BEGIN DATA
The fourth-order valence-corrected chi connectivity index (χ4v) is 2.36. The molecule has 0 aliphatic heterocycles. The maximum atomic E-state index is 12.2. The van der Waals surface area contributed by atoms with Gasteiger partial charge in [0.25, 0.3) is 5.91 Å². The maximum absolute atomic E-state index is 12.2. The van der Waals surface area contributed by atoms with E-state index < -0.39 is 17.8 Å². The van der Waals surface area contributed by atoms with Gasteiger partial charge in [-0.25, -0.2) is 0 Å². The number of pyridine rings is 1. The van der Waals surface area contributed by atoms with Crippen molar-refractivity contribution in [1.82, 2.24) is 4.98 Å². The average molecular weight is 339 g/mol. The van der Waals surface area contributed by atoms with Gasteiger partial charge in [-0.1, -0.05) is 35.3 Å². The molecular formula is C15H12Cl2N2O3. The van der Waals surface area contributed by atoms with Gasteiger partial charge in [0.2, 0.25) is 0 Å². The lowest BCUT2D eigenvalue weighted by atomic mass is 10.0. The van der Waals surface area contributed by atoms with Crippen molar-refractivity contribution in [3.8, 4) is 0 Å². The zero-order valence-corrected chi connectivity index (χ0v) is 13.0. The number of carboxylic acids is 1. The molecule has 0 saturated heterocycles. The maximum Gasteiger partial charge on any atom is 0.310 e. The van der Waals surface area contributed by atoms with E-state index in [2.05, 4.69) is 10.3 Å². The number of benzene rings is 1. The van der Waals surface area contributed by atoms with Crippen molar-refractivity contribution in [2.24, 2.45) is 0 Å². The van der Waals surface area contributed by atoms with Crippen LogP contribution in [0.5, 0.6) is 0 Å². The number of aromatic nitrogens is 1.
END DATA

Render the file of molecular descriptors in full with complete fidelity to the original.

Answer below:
The fourth-order valence-corrected chi connectivity index (χ4v) is 2.36. The molecule has 0 aliphatic heterocycles. The maximum atomic E-state index is 12.2. The van der Waals surface area contributed by atoms with Gasteiger partial charge in [0.25, 0.3) is 5.91 Å². The maximum absolute atomic E-state index is 12.2. The van der Waals surface area contributed by atoms with E-state index < -0.39 is 17.8 Å². The van der Waals surface area contributed by atoms with Gasteiger partial charge in [-0.25, -0.2) is 0 Å². The number of pyridine rings is 1. The van der Waals surface area contributed by atoms with Crippen molar-refractivity contribution in [1.82, 2.24) is 4.98 Å². The average molecular weight is 339 g/mol. The van der Waals surface area contributed by atoms with Gasteiger partial charge in [-0.1, -0.05) is 35.3 Å². The molecular formula is C15H12Cl2N2O3. The van der Waals surface area contributed by atoms with Gasteiger partial charge in [0.2, 0.25) is 0 Å². The lowest BCUT2D eigenvalue weighted by atomic mass is 10.0. The van der Waals surface area contributed by atoms with Crippen molar-refractivity contribution in [3.8, 4) is 0 Å². The zero-order valence-corrected chi connectivity index (χ0v) is 13.0. The number of carboxylic acids is 1. The molecule has 0 saturated heterocycles. The maximum Gasteiger partial charge on any atom is 0.310 e. The van der Waals surface area contributed by atoms with E-state index in [2.05, 4.69) is 10.3 Å². The number of benzene rings is 1. The van der Waals surface area contributed by atoms with Crippen molar-refractivity contribution in [2.24, 2.45) is 0 Å². The van der Waals surface area contributed by atoms with Crippen LogP contribution in [0.5, 0.6) is 0 Å². The number of aromatic nitrogens is 1.